A CHARITY in the Hunter feels lucky to have a “stockpile” of beds after receiving their largest bulk donation of furniture to date from the RAAF base at Williamtown, giving families in need the chance to start their lives over.
The Newcastle and Port Stephens branch of charity Friends With Dignity took on beds, tables, chairs, mirrors, televisions, washing machines and other household items to furnish the “sanctuaries” they create for people fleeing domestic violence.
CPB Contractors, who are undertaking demolition at the accommodation precinct of the base, saw the opportunity to make a difference and made the offer.
“For a family to walk straight into a home set up with comfortable beds, beautiful linen and a washing machine and furniture is something pretty special,” Friends With Dignity volunteer Catherine Woodbine said.
She said the people living in these sanctuaries “often have nothing but the clothes on their back”.
“Everything was in such great condition,” CPB Contractors project engineer Tracey Medley said. Knowing the only other option was landfill, Ms Medley said they “saw the opportunity and thought ‘let’s run with it’”.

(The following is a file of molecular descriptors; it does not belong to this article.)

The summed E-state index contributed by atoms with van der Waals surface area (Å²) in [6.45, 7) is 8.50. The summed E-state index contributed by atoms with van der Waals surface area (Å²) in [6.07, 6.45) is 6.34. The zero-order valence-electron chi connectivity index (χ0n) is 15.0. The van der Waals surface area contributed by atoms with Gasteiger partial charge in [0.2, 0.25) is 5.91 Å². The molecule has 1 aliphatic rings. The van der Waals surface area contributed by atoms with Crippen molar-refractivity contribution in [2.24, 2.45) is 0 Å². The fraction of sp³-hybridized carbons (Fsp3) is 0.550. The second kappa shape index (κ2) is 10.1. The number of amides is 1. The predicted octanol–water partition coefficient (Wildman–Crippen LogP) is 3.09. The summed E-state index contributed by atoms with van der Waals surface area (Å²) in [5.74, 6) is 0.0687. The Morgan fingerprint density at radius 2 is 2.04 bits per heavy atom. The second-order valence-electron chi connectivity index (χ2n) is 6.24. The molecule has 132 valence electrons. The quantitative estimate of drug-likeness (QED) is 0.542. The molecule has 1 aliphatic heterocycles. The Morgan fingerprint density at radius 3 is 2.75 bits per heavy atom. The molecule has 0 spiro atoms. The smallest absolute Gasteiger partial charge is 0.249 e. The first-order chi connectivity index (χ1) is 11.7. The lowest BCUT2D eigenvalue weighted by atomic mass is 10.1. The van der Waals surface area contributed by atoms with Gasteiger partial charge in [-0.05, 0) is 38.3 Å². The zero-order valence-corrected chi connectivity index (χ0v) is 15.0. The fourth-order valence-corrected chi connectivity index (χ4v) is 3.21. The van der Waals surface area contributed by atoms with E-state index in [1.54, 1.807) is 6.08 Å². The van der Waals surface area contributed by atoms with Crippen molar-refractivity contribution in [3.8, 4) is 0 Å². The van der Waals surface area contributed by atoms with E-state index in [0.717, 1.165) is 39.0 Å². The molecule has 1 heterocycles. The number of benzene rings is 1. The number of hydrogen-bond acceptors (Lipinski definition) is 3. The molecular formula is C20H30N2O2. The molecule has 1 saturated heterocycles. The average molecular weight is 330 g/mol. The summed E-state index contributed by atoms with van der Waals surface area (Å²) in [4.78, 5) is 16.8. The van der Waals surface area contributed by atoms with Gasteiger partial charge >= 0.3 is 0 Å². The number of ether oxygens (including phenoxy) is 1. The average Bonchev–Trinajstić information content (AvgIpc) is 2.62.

The Department of Defence and CPB Contractors have been arranging the deliveries free of charge since December, with the last of four truck loads arriving at the warehouse - owned personally by Ms Woodbine - on Monday.
With so many items to store, including around 120 beds, 12 washing machines and dryers and six televisions, Ms Woodbine found space in a warehouse owned by herself and her husband in order to make the most of the donation. “Where there’s a will, there’s a way,” she said.
“It was far too much to give up.”
Friends With Dignity has set up 41 sanctuaries in the Newcastle area over the past two years and each one becomes home to an average of four to five people.
They also they cater for emergency requests, Friends With Dignity founder Manuela Whitford told The Herald.
The stress of tracking down beds and washing machines especially has been alleviated with the donation - the charity even have enough to share.
“We are so grateful for even one bed,” Survivors R Us Cardiff founder Ann-Maria Martin said, whose charity received some of the furniture.
The charity already has 25 RAAF beds through Friends With Dignity and expect more in the coming weeks. Herself having left a domestic violence situation years ago, Ms Martin said the donation is “helping people to literally start their lives again”.
In December alone, the donation allowed 63 children to have their own beds, according to Ms Woodbine.
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